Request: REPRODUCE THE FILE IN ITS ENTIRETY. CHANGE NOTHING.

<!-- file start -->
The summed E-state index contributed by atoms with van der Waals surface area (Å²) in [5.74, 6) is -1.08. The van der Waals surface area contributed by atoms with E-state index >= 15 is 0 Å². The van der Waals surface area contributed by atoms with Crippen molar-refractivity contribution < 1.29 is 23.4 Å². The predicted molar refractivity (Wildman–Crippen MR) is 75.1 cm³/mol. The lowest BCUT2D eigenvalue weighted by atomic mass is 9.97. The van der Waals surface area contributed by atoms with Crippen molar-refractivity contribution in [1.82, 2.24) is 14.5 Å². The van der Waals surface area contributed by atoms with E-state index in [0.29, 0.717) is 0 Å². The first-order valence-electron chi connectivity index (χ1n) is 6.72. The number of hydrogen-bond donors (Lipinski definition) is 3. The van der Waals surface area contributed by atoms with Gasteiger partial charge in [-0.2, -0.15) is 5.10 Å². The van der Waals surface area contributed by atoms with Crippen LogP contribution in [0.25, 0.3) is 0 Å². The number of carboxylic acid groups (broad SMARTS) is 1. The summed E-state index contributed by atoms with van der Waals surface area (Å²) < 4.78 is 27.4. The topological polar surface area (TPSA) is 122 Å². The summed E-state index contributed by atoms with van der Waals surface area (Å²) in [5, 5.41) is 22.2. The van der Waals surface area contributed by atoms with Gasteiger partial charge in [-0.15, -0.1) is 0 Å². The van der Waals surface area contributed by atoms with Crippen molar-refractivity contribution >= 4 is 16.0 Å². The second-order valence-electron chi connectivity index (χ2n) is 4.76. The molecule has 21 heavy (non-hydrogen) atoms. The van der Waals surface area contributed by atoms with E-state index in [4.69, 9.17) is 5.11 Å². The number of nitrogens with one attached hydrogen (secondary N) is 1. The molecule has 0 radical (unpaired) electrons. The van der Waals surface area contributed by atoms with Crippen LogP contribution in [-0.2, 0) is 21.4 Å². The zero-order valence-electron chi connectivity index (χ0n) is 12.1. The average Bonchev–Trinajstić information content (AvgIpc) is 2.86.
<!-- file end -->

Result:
The summed E-state index contributed by atoms with van der Waals surface area (Å²) in [5.74, 6) is -1.08. The van der Waals surface area contributed by atoms with E-state index >= 15 is 0 Å². The van der Waals surface area contributed by atoms with Crippen molar-refractivity contribution < 1.29 is 23.4 Å². The predicted molar refractivity (Wildman–Crippen MR) is 75.1 cm³/mol. The lowest BCUT2D eigenvalue weighted by atomic mass is 9.97. The van der Waals surface area contributed by atoms with Crippen molar-refractivity contribution in [1.82, 2.24) is 14.5 Å². The van der Waals surface area contributed by atoms with E-state index in [0.29, 0.717) is 0 Å². The first-order valence-electron chi connectivity index (χ1n) is 6.72. The number of hydrogen-bond donors (Lipinski definition) is 3. The van der Waals surface area contributed by atoms with Gasteiger partial charge in [-0.2, -0.15) is 5.10 Å². The van der Waals surface area contributed by atoms with Crippen LogP contribution in [0.25, 0.3) is 0 Å². The number of carboxylic acid groups (broad SMARTS) is 1. The summed E-state index contributed by atoms with van der Waals surface area (Å²) < 4.78 is 27.4. The topological polar surface area (TPSA) is 122 Å². The summed E-state index contributed by atoms with van der Waals surface area (Å²) in [5, 5.41) is 22.2. The van der Waals surface area contributed by atoms with Gasteiger partial charge in [-0.15, -0.1) is 0 Å². The van der Waals surface area contributed by atoms with Crippen molar-refractivity contribution >= 4 is 16.0 Å². The second-order valence-electron chi connectivity index (χ2n) is 4.76. The molecule has 21 heavy (non-hydrogen) atoms. The van der Waals surface area contributed by atoms with E-state index in [4.69, 9.17) is 5.11 Å². The number of nitrogens with one attached hydrogen (secondary N) is 1. The molecule has 0 radical (unpaired) electrons. The van der Waals surface area contributed by atoms with Crippen LogP contribution in [-0.2, 0) is 21.4 Å². The zero-order valence-electron chi connectivity index (χ0n) is 12.1. The average Bonchev–Trinajstić information content (AvgIpc) is 2.86.